Among the young people of the “HeChalutz” branch, who stood out for their dedication and activity, were: A. B. Eisen (perished in the Holocaust), the late Chaim Goldberg, Yehuda Lieberman and Moshe Shitenberg (lives in Israel). In the first period, the “HeChalutz” conducted its operations at “Beit Ya'akov” and breathed a spirit of life into this place, which was closed during all days of the week and was only opened on Shabbats for public prayer. The “HeChalutz” gathered many young people around it and the halls of “Beit Yaakov” were full of life. Every evening, Hebrew lessons were held there by the teachers David Erlichman, Leah Talman and others. The rooms hummed with songs from the Eretz Israel's songs and the singing could be heard far and wide and often provoked the anger of the neighbors, who were used to the silence of the synagogue.

The owner of the building, David Bugeiski, did not view with favor this “commotion” either, but in retrospect he agreed to endure the inconvenience of a youth that is preparing to immigrate to Israel.

The members of the “HeChalutz” were active in National Fund for Israel and contributed their part in purifying the atmosphere of indifference in the city. Among the “HeChalutz”, a Socialist Zionism movement was organized, and at the end of 1925, the Socialist Zionism movement united with members of the right-wing of Poalei Zion party. These retired after the split in the Poalei Zion party in 1921 from the local branch (which remained left-wing). Most of them were veterans and had a position and were among the founders of their party in the city. In the union with the Socialist Zionism movement, veteran members of Poalei Zion party, such as M. V. Rosenblatt, Itche Orbach, Wolf Shapira, the Waxman brothers and more, united with young members of the Socialist Zionism movement, who were full of energy and ambitions for public activism and this union was successful.

After the unification, the united party rented a spacious club in the Holzberg House on Peszborska Street. The “HeChalutz” branch also moved to this club.

Among the first actions of the united party were: the organization of a youth movement that was later called “Freiheit” and the establishment of a library named after Shalom Aleichem. The party club gathered around it masses of youth and adults. Every evening, and especially on Shabbats eves, there were lectures and discussions on various topics. This increased activity sparked “heated” debates with Zion haters of all kinds, who until then controlled the hearts of the Jewish youth in the city and saw the new party as a serious danger to themselves.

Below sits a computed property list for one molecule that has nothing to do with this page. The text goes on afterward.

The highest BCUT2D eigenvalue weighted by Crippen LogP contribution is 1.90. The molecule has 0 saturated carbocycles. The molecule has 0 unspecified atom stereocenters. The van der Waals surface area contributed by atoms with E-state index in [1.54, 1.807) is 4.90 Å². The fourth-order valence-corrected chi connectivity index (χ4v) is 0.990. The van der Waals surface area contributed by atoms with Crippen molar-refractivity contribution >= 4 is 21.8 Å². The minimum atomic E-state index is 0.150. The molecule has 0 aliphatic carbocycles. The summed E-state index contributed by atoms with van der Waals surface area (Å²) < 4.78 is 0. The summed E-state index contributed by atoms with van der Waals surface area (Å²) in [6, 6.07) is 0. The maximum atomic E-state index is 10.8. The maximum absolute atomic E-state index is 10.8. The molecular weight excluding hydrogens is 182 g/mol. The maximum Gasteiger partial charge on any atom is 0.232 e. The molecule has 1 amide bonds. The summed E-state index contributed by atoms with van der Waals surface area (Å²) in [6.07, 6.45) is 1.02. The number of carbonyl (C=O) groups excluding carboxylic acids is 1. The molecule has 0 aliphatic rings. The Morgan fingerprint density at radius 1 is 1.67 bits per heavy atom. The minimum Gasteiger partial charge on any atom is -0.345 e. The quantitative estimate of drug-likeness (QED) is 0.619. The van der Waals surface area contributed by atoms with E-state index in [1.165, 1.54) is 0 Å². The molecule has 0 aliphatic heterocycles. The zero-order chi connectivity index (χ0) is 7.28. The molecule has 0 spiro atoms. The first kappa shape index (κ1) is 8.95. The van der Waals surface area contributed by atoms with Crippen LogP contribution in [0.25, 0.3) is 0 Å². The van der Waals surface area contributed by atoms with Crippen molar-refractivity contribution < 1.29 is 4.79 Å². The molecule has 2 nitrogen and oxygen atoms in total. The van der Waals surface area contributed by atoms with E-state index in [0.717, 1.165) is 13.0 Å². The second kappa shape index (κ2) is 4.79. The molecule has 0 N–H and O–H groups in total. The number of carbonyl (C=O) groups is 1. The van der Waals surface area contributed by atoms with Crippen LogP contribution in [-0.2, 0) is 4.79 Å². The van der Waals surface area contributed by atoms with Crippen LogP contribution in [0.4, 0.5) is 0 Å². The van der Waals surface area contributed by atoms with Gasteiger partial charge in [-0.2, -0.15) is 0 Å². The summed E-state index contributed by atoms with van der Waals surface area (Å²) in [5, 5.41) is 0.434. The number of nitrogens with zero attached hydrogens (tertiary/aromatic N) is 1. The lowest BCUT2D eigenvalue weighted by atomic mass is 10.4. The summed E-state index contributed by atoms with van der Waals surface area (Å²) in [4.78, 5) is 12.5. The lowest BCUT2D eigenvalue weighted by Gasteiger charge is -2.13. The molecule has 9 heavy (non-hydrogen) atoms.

The members of Poalei Zion, the Socialist Zionism, “Freiheit” and “HeChalutz” were all active partners in operations of the National Fund for Israel and Keren Hayesod, and were vigorously engaged in all the activities of the working Israel movement. It is worth noting that during the depression period for the Zionist movement in the years 1921-1930, the club on Peszborska Street, in Binyamin Holzberg's house, was a strong fortress against the destroyers and those who “despaired” of Zionism. Thanks to this energetic activity of the Poalei Zion and the Socialist Zionism in the city, the youth began to join Zionist youth movements, which were established in the city after the events of 5689, that resulted a revival in the pioneering movement in Poland.

With the beginning of the renewal of aliya in 1929, even though it was small in size, the training places of the “HeChalutz” movement in Poland expanded. Members of the “HeChalutz” from our city also left for training in Klosova and other places. At that time, the Zionist idea began to recapture the Jewish youth in Radomsko, and youth movements of other Zionist parties were also established in the city. In the year 1930, a youth movement of the “Hit'achdut” party was organized in the city of “Gordonia”, as well as a branch of the Zionist Histadrut, that most of its members belonged to the radical Zionist faction founded by Yitzhak Greenboim. In the same year, the “HaNoar HaZioni” (Zionist Youth) movement was organized in the city, which gathered the learning youth around it. This movement excelled in its dedicated work for the National Fund for Israel.

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In 1930, Yitzchak Greenbaum, the well-known Zionist leader of the Polish Jewry, visited in Radomsko. His visit was an important event and the activists of the Zionist movement in the city in all its nuances considered his visit as a true national holiday that contributed to the strengthening of the movement and its prosperity.

The turning point that occurred during this period in the Zionist movement gave its signals in our city as well. The Zionist idea took on real content and the Zionist youth was preparing mentally and physically for the immigrating to Israel. The “HeChalutz” and “Freiheit” movements obliged their members to this and dozens of members from Radomsko were scattered in various training places throughout Poland waiting for immigration permits. Even the veteran members of Poalei Zion and Socialist Zionism considered it their duty to immigrate to Israel and fulfill by themselves the Zionist idea that they had been spreading widely for years.